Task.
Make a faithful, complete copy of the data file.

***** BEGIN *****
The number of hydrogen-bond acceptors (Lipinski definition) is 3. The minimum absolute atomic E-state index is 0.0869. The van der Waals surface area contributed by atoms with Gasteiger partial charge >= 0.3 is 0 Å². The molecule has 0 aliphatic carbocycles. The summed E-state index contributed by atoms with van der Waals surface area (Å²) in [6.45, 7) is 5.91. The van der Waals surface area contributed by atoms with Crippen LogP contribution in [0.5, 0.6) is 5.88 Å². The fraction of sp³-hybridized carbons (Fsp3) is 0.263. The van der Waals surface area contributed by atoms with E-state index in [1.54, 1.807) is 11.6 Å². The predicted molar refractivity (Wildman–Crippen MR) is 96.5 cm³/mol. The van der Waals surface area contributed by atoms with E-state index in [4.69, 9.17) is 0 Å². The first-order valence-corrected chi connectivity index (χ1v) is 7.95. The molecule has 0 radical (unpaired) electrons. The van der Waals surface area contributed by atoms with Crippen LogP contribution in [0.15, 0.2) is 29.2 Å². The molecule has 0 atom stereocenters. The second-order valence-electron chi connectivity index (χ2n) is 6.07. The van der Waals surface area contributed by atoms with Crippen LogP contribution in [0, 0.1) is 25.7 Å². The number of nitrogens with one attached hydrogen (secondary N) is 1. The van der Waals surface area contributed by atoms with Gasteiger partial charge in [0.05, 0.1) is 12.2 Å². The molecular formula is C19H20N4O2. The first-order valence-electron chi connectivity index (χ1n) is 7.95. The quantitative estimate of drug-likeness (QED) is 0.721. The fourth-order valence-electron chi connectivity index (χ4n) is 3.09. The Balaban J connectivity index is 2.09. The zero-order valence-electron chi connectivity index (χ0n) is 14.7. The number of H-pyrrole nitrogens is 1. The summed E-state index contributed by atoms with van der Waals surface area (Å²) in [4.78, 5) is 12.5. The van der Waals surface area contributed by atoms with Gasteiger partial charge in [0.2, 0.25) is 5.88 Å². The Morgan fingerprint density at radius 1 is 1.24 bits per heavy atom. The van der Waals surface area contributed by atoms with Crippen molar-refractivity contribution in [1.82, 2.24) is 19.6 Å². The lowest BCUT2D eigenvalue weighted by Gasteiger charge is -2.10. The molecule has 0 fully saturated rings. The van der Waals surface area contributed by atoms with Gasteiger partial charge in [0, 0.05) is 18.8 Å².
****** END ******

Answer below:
The number of hydrogen-bond acceptors (Lipinski definition) is 3. The minimum absolute atomic E-state index is 0.0869. The van der Waals surface area contributed by atoms with Gasteiger partial charge >= 0.3 is 0 Å². The molecule has 0 aliphatic carbocycles. The summed E-state index contributed by atoms with van der Waals surface area (Å²) in [6.45, 7) is 5.91. The van der Waals surface area contributed by atoms with Crippen LogP contribution in [0.5, 0.6) is 5.88 Å². The fraction of sp³-hybridized carbons (Fsp3) is 0.263. The van der Waals surface area contributed by atoms with E-state index in [1.54, 1.807) is 11.6 Å². The predicted molar refractivity (Wildman–Crippen MR) is 96.5 cm³/mol. The van der Waals surface area contributed by atoms with E-state index in [4.69, 9.17) is 0 Å². The first-order valence-corrected chi connectivity index (χ1v) is 7.95. The molecule has 0 radical (unpaired) electrons. The van der Waals surface area contributed by atoms with Crippen LogP contribution in [0.15, 0.2) is 29.2 Å². The molecule has 0 atom stereocenters. The second-order valence-electron chi connectivity index (χ2n) is 6.07. The van der Waals surface area contributed by atoms with Crippen LogP contribution in [0, 0.1) is 25.7 Å². The number of nitrogens with one attached hydrogen (secondary N) is 1. The van der Waals surface area contributed by atoms with Gasteiger partial charge in [0.05, 0.1) is 12.2 Å². The molecular formula is C19H20N4O2. The first-order valence-electron chi connectivity index (χ1n) is 7.95. The quantitative estimate of drug-likeness (QED) is 0.721. The fourth-order valence-electron chi connectivity index (χ4n) is 3.09. The Balaban J connectivity index is 2.09. The zero-order valence-electron chi connectivity index (χ0n) is 14.7. The number of H-pyrrole nitrogens is 1. The summed E-state index contributed by atoms with van der Waals surface area (Å²) in [4.78, 5) is 12.5. The van der Waals surface area contributed by atoms with Gasteiger partial charge in [0.2, 0.25) is 5.88 Å². The Morgan fingerprint density at radius 1 is 1.24 bits per heavy atom. The van der Waals surface area contributed by atoms with Crippen molar-refractivity contribution in [1.82, 2.24) is 19.6 Å². The lowest BCUT2D eigenvalue weighted by Gasteiger charge is -2.10. The molecule has 0 fully saturated rings. The van der Waals surface area contributed by atoms with Gasteiger partial charge in [0, 0.05) is 18.8 Å².